A deceptively flat stage saw some sprinters struggle and the puncheurs in the break push the peloton all the way into Rodez.
As soon as Christian Prudhomme waved the flag for the depart reel, there were attacks. You could argue that Voeckler started his attack before the flat was waved, and was already off the front as the camera panned down onto the peloton. Maxime Bouet followed his break immediately, while Timo Roosen and Thomas De Gendt broke away from the front of the peloton to make the group of 4. Around 5km later, Reto Hollenstein attacked from the peloton, with a gap of 1’45” to make up to the front. He eventually bridged at around kilometre 13, and the peloton let the break go for the day.
Thomas De Gendt and Thomas Voeckler shared the pace work as the break were allowed around 2’30” on the peloton throughout the day. As the sprint point in Rabastens approached, De Gendt lifted the pace to go for the points. He broke away from the break with around 300m to go, and only Bouet followed. However, he was left uncontested for the points. The red of the break just rolled through. Back in the peloton, Kittel and Matthews went for another two-up sprint. Kittel doubted his ability to make it to the end of the punchy stage and went hard here, and got up over Matthews for an extra 10 points.
The peloton cruised most of the way and there wasn’t much action in either group. As the finish neared, Sunweb lined up at the start of the peloton to increase the pace as the hills started. This put Matthews in an advantageous position for the finish as well as put Marcel Kittel in difficulty so he couldn’t contest the final sprint. This tactic worked, with Kittel being dropped with 45km to go and Matthews sitting safely in the peloton. As the roads starting to become a bit lumpy, Fabio Felline also abandoned the race with illness – quite the loss for Trek and Degenkolb on a stage like this.
On the Cote du Viaduc du Viaur, Timo Roosen had a puncture at the bottom of the climb, putting him out of the front bunch. He managed to bridge across, only for the group to be destroyed by Thomas De Gendt pacing on the front for the KoM points. Everyone but Voeckler was put in difficulty, as Voeckler allowed De Gendt to take the 2 points on the top. The group ended up rejoining after the climb, but as soon as they rejoined, the Cote de Contres started. Thomas de Gendt yet again blew up the front group and only Voeckler could follow.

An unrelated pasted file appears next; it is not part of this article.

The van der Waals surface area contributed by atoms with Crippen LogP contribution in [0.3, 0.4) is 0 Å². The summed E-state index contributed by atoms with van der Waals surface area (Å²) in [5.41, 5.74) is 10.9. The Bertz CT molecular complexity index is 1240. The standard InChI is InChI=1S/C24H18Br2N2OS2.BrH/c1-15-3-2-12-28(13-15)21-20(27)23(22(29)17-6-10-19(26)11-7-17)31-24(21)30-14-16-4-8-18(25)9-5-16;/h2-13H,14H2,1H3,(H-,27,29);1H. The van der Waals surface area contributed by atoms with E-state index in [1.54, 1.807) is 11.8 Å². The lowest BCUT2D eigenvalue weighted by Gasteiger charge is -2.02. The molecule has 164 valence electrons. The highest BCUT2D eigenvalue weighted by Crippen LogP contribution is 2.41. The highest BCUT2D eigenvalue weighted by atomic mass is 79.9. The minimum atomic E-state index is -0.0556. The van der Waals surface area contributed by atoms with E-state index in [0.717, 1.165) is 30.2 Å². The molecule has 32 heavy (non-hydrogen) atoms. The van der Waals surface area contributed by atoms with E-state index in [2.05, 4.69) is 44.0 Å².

The peloton slowly crept up on the front two, bringing the lead down to under 100 seconds by the top of the Cote de Contres. Again, De Gendt paced Voeckler over the top of the climb for 2 points.After the Cote de Contres, Voeckler wasn’t able to hold the wheel of De Gendt on the undulating roads and eventually fell away back into the peloton. At 25km to go, his lead was slashed to 1 minutes. This was halved by 15km to go, and was evaporated by 13km to go on the climb after Bonnecombe.
The peloton was strung out as teams wanted to protect their riders up the front. Sunweb occupied the main spot at the front, but Sky, BMC and Orica moved up to protect Froome, GVA and Yates respectively. After the two Thomas’ were reeled back in, Tony Martin and Tony Gallopin went together with around 12.5km to go, but Gallopin was quickly dropped as the World TT Champion powered away from the bunch. Arndt and Geschke for Sunweb chased Martin down eventually, but expended effort which could have been used for the lumps into Rodez.
As soon as Martin was reeled in though, his team mate jumped from the group. Lammertink tried to get a break going, but was marked by Arndt and Caruso who had ambitions for their sprinters back in the bunch. Perichon from Fortuneo also joined the 3 up front, and the group got a 15” lead by the top of the final climb with 10km to go. Team Sky moved up to the front to put the peloton and the break under some pressure. As Sky was reeling them in, Perichon turned the heat up and tried to go solo with 8km to go. However, his move was in vain, as the break was caught with around 5km to go. Lammertink also put in a last ditch effort as Quickstep moved to the front, but Bauer and Vermote shut that down quickly. Aru was in trouble at the back of the group, but managed to stay in contact as the riders entered Rodez.
Quickstep rode manically on the front of the peloton with Team Sky in an attempt to drop Aru before Rodez. Aru managed to tack himself onto the back of the peloton with 2km to go, but the peloton was splitting again just before the Flamme Rouge. Matthews, Bouhanni and Van Avermaet were rubbing shoulders as the final kicker approached in Rodez. Oliver Naesen, however, launched the first attack with 500m to go. Gilbert chased and passed Naesen, and only Van Avermaet and Matthews could follow. However, Matthews sitting in the slipstream of Van Avermaet all the way up the climb was able to ride around him with 200m to go, and had enough time to post up, zip up, and roll the legs slowly before the finish for his first stage win, and a crucial 50 points for the Green Jersey. However, even more importantly, Fabio Aru lost contact with Chris Froome, and ended up dropped 25 seconds and losing the Yellow Jersey back to Froome.
Tomorrow’s stage is a hilly affair into Le Puy-en-Velay before the rest day. 4 categorised climbs await the riders before a downhill finish, and if a puncheur stays in contact they could take the stage again in a sprint.